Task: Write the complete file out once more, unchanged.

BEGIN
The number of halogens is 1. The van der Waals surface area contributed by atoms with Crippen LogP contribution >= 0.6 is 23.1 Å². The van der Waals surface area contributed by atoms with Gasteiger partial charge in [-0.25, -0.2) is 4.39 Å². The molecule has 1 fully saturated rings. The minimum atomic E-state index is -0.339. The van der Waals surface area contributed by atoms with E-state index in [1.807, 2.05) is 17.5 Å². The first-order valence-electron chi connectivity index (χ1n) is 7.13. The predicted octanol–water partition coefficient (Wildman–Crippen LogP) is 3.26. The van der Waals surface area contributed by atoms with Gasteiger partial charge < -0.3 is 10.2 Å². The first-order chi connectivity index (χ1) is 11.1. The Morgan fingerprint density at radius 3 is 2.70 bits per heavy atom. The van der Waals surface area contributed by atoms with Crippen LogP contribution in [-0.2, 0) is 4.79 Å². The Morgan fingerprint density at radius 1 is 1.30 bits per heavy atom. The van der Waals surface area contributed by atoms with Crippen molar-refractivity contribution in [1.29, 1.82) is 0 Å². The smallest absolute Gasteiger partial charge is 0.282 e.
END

The number of halogens is 1. The van der Waals surface area contributed by atoms with Crippen LogP contribution >= 0.6 is 23.1 Å². The van der Waals surface area contributed by atoms with Gasteiger partial charge in [-0.25, -0.2) is 4.39 Å². The molecule has 1 fully saturated rings. The minimum atomic E-state index is -0.339. The van der Waals surface area contributed by atoms with E-state index in [1.807, 2.05) is 17.5 Å². The first-order valence-electron chi connectivity index (χ1n) is 7.13. The predicted octanol–water partition coefficient (Wildman–Crippen LogP) is 3.26. The van der Waals surface area contributed by atoms with Gasteiger partial charge < -0.3 is 10.2 Å². The first-order chi connectivity index (χ1) is 11.1. The Morgan fingerprint density at radius 3 is 2.70 bits per heavy atom. The van der Waals surface area contributed by atoms with Crippen LogP contribution in [-0.2, 0) is 4.79 Å². The Morgan fingerprint density at radius 1 is 1.30 bits per heavy atom. The van der Waals surface area contributed by atoms with Crippen molar-refractivity contribution in [1.29, 1.82) is 0 Å². The smallest absolute Gasteiger partial charge is 0.282 e.